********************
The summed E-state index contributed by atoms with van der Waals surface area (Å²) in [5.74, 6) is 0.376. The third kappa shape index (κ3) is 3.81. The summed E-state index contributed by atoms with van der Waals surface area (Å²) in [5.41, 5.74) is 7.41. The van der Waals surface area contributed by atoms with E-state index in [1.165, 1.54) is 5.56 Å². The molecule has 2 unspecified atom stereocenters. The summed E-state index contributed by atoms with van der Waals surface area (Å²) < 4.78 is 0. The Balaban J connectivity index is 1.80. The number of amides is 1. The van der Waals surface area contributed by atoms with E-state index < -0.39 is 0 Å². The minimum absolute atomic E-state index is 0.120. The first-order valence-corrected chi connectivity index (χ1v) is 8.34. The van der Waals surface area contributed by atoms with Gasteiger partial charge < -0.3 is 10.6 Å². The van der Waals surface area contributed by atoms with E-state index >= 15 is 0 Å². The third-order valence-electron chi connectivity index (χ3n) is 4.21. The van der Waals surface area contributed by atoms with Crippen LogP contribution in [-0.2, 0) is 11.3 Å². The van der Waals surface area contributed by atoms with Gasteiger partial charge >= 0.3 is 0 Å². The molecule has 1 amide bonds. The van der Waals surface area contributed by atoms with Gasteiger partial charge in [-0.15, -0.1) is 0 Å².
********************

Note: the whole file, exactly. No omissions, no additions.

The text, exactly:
The summed E-state index contributed by atoms with van der Waals surface area (Å²) in [5.74, 6) is 0.376. The third kappa shape index (κ3) is 3.81. The summed E-state index contributed by atoms with van der Waals surface area (Å²) in [5.41, 5.74) is 7.41. The van der Waals surface area contributed by atoms with E-state index in [1.165, 1.54) is 5.56 Å². The molecule has 2 unspecified atom stereocenters. The summed E-state index contributed by atoms with van der Waals surface area (Å²) < 4.78 is 0. The Balaban J connectivity index is 1.80. The number of amides is 1. The van der Waals surface area contributed by atoms with E-state index < -0.39 is 0 Å². The minimum absolute atomic E-state index is 0.120. The first-order valence-corrected chi connectivity index (χ1v) is 8.34. The van der Waals surface area contributed by atoms with Gasteiger partial charge < -0.3 is 10.6 Å². The van der Waals surface area contributed by atoms with E-state index >= 15 is 0 Å². The third-order valence-electron chi connectivity index (χ3n) is 4.21. The van der Waals surface area contributed by atoms with Crippen LogP contribution in [-0.2, 0) is 11.3 Å². The van der Waals surface area contributed by atoms with Gasteiger partial charge >= 0.3 is 0 Å². The molecule has 1 amide bonds. The van der Waals surface area contributed by atoms with Gasteiger partial charge in [-0.15, -0.1) is 0 Å².